Affordable strong synthetic winch ropes

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EddieV

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I have steel cable on my winch. It's old and starting to fray in one section. Looking to buy synthetic winch rope but don't want to spend more than I did on the winch. Anyone know a good quality 3/8 100ft or less syn winch rope for under 200?
 

VCeXpedition

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Make sure your winch can use synthetic rope. Some specify that they are made for steel cable, something about the drum and the brake, getting hot and creating problems with the synthetic line.
Just ran onto that doing a little of this research myself.
 
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EddieV

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Tuff Stuff , I've had a 3/4" 100" on my winch since I got it... it's seen a lot of use...
The tuff stuff has pretty good reviews, the last reviewer said his snapped, so it doesn't give me that warm and fuzzy feeling I was looking for.
 

EddieV

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Check out Southeast Overland. They roll their own kinetic ropes, synthetic winch lines, and other recovery gear. I've been there and watched them make ropes. They know what they're doing and they're quality people to deal with.
Thanks I will check them out
 

Graeman

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The winch is not different when choosing between cable or rope. They change the fairlead - roller to hause. Roller seems to pinch the rope and fray it. I have used both for the past 3 years on my car hauler. I really like rope better and I have only broke 1 rope and 1 cable. Cable binds, kinks and frays. Rope color fades & dry rots in the southwest is easier to repair quickly if it does break during a pull, does not come back and try to take your head off when it does break. The rope might look like it has melted when you get down to the 1st layer, but it is mostly the tightness of the wrap that gives it that look. One of the things that I have seen people do that is wrong and hard on both the cable & rope is use the winch as a tow strap ( pull out 25ft and then use their vehicle to pull the other person out) instead of letting the winch do the work.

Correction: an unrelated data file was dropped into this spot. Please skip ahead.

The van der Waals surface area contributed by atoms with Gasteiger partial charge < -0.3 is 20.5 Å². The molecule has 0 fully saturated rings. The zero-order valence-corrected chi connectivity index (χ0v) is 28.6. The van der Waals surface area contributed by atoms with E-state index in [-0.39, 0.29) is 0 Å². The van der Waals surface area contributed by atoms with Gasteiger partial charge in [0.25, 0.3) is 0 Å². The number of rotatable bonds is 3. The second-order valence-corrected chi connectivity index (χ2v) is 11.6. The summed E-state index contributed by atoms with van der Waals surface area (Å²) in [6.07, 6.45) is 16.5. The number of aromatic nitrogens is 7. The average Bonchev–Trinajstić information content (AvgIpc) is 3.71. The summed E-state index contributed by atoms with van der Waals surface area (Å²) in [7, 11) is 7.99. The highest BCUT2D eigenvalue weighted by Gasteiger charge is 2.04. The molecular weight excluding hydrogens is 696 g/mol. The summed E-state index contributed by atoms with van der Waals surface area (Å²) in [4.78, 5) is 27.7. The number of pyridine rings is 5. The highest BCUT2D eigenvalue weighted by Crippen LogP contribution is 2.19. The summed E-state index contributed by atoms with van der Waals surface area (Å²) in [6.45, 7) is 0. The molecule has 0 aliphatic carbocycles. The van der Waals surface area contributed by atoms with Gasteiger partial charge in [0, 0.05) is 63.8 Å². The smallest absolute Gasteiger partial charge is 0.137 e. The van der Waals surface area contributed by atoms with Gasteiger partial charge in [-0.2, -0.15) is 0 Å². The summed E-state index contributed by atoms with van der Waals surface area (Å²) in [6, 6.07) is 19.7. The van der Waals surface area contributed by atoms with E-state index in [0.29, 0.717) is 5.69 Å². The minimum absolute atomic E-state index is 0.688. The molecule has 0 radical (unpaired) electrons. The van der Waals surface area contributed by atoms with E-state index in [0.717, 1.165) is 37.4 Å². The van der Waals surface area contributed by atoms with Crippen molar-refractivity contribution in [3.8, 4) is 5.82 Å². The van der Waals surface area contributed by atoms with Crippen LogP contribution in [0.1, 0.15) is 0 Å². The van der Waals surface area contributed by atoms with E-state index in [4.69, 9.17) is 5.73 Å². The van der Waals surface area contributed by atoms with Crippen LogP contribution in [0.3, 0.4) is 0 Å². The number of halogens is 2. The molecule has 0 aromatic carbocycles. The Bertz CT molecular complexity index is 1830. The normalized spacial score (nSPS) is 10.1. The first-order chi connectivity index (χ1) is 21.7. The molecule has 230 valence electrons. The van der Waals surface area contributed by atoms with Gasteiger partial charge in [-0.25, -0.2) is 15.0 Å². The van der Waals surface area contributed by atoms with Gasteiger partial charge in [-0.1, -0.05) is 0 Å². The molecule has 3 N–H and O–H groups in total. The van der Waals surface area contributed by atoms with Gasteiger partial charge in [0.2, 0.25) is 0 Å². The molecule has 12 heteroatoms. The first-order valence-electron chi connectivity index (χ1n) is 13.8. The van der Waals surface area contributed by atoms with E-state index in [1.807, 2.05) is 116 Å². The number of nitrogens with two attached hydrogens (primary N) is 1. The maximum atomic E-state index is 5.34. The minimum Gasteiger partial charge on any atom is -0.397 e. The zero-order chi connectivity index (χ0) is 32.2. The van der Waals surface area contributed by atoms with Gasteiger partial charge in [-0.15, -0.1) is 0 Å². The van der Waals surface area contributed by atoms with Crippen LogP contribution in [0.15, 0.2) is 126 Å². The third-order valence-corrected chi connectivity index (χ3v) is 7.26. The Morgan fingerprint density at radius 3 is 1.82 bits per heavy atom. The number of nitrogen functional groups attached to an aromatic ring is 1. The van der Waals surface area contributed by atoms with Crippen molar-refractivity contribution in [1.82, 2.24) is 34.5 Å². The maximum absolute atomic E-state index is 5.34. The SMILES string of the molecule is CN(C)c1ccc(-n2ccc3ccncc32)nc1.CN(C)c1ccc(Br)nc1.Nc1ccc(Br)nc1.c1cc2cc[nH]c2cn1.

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EddieV

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https://smile.amazon.com/gp/aw/d/B06XXPZ63W/ref=mp_s_a_1_5?ie=UTF8&qid=1493771929&sr=8-5&pi=AC_SX236_SY340_QL65&keywords=winch+rope+1/2&dpPl=1&dpID=61TBoPQFJfL&ref=plSrch

I'm leaning towards this one, it has abrasion protection the entire length of the rope. My instincs says stay away because it's a new seller. He is also selling on Ebay, there is a cheaper version as well that is 3/8 for 120 or so.

I sent him my number on ebay and he called, they are from Canada but didn't seem like the offroad type, had limited knowledge on the product. Could have been the language barrier, sounded Indian or Middle Eastern.

I have been making offers to a guy on ebay selling take off's from warn winches, the spydura rope, no luck on the offers yet.
 

4xFar Adventures

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Don't let price be the driving factor when looking for synthetic rope. Make sure you know what type of winchline you are purchasing. A description that only says "Synthetic" isn't enough to make an informed decision. A 3/8" diameter rope will spool well onto the drum. If you get 1/2" you may not be able to have 100' because of the increased thickness.

What you want is Dyneema SK-75 or AmSteel Blue. SK-60 and regular AmSteel are weaker ropes. Other types of synthetic rope include Kevlar, Plasma, or Fireline and have a much higher melting point, but a smaller MBS (Minimum Breaking Strength) rating.

Winches can use either steel cable or synthetic rope. The issue with heat, mentioned earlier, applies to winches with an internal brake in the drum. When powering out under load for long periods of time, the drum rotates against the brake which uses friction pads. If sufficient cool down isn't allowed the drum can get hot enough to melt Dyneema, which is only ~150*C (300*F). This really only applies if you are lowering a vehicle over a ledge. If this is going to be a common use of the winch, you'd be better off with a spur gear like the Warn 8274, or a worm gear like the Husky from Superwinch. The high heat lines mentioned above have a melting point over 900*C (1650*F)!